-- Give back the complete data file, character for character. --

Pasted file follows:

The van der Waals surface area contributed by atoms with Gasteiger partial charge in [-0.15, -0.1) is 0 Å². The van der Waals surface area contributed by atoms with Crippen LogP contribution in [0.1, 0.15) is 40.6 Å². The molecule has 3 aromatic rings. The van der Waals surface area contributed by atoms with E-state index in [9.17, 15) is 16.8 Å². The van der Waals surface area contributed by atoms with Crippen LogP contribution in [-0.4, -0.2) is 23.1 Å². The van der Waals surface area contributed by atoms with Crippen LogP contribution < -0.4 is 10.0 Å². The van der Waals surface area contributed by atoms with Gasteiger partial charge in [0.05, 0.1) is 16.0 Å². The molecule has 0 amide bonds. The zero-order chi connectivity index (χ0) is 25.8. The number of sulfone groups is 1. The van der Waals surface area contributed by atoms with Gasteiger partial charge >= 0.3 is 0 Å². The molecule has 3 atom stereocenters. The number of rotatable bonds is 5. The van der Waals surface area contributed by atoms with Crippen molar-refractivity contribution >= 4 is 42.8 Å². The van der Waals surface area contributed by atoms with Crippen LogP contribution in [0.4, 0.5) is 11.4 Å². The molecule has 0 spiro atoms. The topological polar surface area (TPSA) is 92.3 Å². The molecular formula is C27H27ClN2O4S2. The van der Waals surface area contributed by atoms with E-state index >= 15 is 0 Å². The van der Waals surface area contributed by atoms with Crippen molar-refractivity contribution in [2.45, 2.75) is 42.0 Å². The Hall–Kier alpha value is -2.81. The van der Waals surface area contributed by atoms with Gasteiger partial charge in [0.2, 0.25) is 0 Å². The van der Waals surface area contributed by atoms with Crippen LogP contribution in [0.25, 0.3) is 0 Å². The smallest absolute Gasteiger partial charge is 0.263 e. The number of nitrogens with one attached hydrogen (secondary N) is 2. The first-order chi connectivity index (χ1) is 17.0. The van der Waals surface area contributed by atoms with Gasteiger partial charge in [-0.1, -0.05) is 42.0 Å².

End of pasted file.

The van der Waals surface area contributed by atoms with Gasteiger partial charge in [-0.15, -0.1) is 0 Å². The van der Waals surface area contributed by atoms with Crippen LogP contribution in [0.1, 0.15) is 40.6 Å². The molecule has 3 aromatic rings. The van der Waals surface area contributed by atoms with E-state index in [9.17, 15) is 16.8 Å². The van der Waals surface area contributed by atoms with Crippen LogP contribution in [-0.4, -0.2) is 23.1 Å². The van der Waals surface area contributed by atoms with Crippen LogP contribution < -0.4 is 10.0 Å². The van der Waals surface area contributed by atoms with Gasteiger partial charge in [0.05, 0.1) is 16.0 Å². The molecule has 0 amide bonds. The zero-order chi connectivity index (χ0) is 25.8. The number of sulfone groups is 1. The van der Waals surface area contributed by atoms with Gasteiger partial charge >= 0.3 is 0 Å². The molecule has 3 atom stereocenters. The number of rotatable bonds is 5. The van der Waals surface area contributed by atoms with Crippen molar-refractivity contribution >= 4 is 42.8 Å². The van der Waals surface area contributed by atoms with Crippen LogP contribution in [0.4, 0.5) is 11.4 Å². The molecule has 0 spiro atoms. The topological polar surface area (TPSA) is 92.3 Å². The molecular formula is C27H27ClN2O4S2. The van der Waals surface area contributed by atoms with E-state index >= 15 is 0 Å². The van der Waals surface area contributed by atoms with Crippen molar-refractivity contribution in [2.45, 2.75) is 42.0 Å². The Hall–Kier alpha value is -2.81. The van der Waals surface area contributed by atoms with Gasteiger partial charge in [0.2, 0.25) is 0 Å². The van der Waals surface area contributed by atoms with Crippen LogP contribution in [0.25, 0.3) is 0 Å². The smallest absolute Gasteiger partial charge is 0.263 e. The number of nitrogens with one attached hydrogen (secondary N) is 2. The first-order chi connectivity index (χ1) is 17.0. The van der Waals surface area contributed by atoms with Gasteiger partial charge in [-0.1, -0.05) is 42.0 Å².